I was pleased, at least that Columbia University President Mr. Lee Bollinger, atypically for academic America, was not fooled by Iwantajihad's visit, and went so far as to pull no punches during his opening remarks during the Iranian leader's visit to his university:
"We at this university have not been shy to protest and challenge the failures of our own government to live by our values, and we won't be shy about criticizing yours. Let's then be clear at the beginning: Mr. President, you exhibit all the signs of a petty and cruel dictator."
And he went on to say, regarding Wannabeatadog's denial of the Holocaust:
"[He is] either brazenly provocative or astonishingly uneducated"
So, I will leave you with this remark to the Iranian President: You want to utilize America's free speech Mr. Ahmadinejad, tell your story to Mr. Paveway and his buddies Mr. MOAB and Mr. Tom A. Hawk.
And you can quote me on that.
Sunday, September 23, 2007
I had asked her for a contribution to our 9-11 segment. I had not really expected a reply, particularly not a personalized one, as I was sure that radio celebrities had way too much fan mail to actually answer all of fans. I was surprised at the letter I received. She apologized that she wasn't able to contribute, and instead gave us permission to publish this piece that she wrote for their website: (note the date of authorship... written so recently after 9-11 it should remind us all what we were feeling at the time, just in case our determination flags)
by Rose, November 2001
I had just walked out my front door to make the short trip across the street to the bus stop to wait for my son. It was one of those perfect fall days; not at all cold, a little warm, in fact, for November. There was just a hint of a breeze bringing with it the familiar scents of the season. I decided to sit down on the edge of my porch and watch for the bus from there.
As I sat, I saw my neighbor on my left, Jan, raking leaves and looking as she always does; like one who is at one with nature, dressed in her usual flannel shirt over jeans and a tee shirt. I could hear the rake as it met with leaves and then scraped over her driveway. On my other side there is a dog, Nickie, who at this time every day takes her post to guard her family's turf from the gathering moms at the bus stop, barking if someone comes a little too close.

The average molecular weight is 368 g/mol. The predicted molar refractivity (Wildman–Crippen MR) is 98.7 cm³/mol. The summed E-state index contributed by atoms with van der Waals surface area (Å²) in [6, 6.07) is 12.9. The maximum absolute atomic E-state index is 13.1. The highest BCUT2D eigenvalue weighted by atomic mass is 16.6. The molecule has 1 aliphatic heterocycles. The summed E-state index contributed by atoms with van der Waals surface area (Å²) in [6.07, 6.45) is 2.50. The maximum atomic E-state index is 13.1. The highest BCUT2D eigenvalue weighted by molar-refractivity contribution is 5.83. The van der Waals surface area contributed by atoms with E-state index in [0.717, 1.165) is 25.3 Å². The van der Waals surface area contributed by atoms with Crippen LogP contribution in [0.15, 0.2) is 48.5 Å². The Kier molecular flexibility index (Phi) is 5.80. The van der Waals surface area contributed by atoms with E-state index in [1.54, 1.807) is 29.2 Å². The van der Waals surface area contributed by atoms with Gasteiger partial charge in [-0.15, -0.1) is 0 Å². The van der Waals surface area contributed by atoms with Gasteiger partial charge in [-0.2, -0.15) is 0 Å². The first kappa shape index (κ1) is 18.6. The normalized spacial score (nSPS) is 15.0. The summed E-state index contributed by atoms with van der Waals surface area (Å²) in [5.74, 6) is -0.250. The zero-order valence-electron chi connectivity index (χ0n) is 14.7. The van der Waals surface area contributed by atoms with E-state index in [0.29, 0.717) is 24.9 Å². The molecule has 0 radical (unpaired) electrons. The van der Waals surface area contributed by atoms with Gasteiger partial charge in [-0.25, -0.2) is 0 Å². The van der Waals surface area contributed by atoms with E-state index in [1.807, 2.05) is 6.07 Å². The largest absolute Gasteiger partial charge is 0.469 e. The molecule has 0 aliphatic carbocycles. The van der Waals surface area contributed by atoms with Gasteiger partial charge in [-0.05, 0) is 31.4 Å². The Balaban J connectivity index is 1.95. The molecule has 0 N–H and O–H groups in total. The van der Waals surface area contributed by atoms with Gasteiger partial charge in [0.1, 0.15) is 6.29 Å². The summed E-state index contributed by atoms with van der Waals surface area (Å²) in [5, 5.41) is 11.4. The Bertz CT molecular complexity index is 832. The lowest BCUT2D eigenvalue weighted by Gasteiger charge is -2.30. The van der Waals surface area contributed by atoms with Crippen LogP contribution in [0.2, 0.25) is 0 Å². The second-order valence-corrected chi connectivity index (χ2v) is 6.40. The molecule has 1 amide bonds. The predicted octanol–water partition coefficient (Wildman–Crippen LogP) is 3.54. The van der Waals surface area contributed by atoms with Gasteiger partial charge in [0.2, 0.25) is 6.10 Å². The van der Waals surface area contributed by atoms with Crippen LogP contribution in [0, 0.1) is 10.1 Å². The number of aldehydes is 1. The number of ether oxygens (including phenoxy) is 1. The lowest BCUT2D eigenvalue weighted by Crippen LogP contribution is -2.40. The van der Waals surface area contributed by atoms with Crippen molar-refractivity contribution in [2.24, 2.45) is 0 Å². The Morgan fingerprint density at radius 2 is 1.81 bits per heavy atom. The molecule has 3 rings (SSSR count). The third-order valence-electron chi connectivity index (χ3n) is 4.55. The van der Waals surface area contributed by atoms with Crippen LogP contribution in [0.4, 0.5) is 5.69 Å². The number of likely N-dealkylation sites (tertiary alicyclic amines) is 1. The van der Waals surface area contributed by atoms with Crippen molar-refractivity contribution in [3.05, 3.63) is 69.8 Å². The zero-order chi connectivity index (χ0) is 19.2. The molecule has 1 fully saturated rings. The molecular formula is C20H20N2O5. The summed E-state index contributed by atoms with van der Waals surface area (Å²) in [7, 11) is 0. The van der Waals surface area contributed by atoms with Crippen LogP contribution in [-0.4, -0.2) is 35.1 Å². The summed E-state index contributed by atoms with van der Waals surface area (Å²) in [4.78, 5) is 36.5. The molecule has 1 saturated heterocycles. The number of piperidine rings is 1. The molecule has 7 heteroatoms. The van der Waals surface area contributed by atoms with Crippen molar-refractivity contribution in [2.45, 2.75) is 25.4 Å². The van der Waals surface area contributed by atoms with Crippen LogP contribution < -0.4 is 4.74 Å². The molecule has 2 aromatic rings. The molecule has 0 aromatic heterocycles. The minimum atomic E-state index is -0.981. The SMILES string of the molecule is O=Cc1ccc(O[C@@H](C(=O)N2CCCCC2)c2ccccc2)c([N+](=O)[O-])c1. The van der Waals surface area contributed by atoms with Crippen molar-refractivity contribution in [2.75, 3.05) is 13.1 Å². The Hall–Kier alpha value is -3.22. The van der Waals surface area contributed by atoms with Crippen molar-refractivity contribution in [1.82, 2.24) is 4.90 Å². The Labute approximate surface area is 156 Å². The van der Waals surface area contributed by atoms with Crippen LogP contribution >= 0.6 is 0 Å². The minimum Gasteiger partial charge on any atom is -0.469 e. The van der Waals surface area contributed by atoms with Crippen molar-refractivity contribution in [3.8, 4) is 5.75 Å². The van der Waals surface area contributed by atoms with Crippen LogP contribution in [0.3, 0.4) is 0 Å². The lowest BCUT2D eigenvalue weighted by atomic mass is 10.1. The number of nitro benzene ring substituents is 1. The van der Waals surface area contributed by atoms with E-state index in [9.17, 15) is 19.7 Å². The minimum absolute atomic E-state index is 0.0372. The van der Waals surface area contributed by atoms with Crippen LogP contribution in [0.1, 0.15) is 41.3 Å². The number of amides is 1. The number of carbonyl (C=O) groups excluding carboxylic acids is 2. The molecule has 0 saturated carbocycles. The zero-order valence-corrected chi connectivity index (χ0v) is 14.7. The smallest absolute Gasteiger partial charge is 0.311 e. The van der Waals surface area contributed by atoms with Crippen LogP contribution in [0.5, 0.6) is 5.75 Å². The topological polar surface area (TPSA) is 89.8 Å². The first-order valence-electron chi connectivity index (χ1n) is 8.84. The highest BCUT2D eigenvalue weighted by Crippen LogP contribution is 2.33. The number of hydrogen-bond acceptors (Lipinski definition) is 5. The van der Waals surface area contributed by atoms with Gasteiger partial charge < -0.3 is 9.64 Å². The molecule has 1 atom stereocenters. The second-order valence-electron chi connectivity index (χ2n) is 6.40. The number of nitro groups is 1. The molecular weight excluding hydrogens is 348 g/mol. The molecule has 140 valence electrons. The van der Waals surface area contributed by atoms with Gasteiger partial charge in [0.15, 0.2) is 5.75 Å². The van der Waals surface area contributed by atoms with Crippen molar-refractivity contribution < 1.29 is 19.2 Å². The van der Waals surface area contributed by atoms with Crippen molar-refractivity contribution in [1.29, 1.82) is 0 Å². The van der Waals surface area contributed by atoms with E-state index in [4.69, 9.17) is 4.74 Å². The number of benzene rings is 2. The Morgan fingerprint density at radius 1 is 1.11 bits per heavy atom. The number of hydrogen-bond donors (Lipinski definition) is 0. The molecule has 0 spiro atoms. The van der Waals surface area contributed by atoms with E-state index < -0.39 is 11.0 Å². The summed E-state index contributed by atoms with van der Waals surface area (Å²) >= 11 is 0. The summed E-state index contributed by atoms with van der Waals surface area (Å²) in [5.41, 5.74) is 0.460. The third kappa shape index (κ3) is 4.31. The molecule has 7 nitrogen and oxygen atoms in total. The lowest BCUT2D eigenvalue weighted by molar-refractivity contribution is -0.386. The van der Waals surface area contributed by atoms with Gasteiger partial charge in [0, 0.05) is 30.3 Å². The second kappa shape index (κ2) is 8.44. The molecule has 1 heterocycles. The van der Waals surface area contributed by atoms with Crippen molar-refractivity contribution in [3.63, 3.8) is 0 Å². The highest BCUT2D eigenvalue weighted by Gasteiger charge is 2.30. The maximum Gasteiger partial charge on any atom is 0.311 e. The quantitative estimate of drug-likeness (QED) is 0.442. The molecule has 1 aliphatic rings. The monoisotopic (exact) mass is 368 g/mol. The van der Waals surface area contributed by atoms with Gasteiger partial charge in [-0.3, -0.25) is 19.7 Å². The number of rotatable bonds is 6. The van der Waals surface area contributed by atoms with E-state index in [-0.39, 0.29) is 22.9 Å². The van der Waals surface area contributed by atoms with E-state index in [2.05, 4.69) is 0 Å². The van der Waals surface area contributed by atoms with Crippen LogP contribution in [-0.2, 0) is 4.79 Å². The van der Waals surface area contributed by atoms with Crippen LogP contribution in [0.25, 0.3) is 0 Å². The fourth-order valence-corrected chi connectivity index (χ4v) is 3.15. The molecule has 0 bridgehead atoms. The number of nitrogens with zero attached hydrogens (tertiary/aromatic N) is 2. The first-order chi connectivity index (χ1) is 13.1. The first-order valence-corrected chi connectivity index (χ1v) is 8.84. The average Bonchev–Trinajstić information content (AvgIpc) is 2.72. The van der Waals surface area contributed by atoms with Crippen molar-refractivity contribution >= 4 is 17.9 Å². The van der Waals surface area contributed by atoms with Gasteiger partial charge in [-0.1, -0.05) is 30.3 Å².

My own dog, Jessie, has come over to curl up in my lap, uncharacteristically content to be there rather than engage in a barking match with Nickie, or chase leaves as they dance across the lawn. Mary, across the street, pulls out of her driveway in her SUV and we wave. And I think about how much I like her - how much I like all of my neighbors and their children. I think about how lovely fall is and how anxious I am to see my son again.
And, just for a moment, I forgot. I forgot that we were on high alert. I forgot about my fears for my son and for his future. I forgot that sometimes I'm afraid to get up in the morning and go to work in the city.
For just a moment life is good again. It is beautiful, and lovely, and hopeful. And I want to say for just a moment, life was much like it was before September 11th. Before "high alerts" had become common-place, before an airplane flying overhead was cause for me to hold my breath until it passed.
Thank you Rose. I would like to urge our readers to check them out on their local news-talk stations. Their affiliates list can be found here: http://www.warroom.com/affiliates.php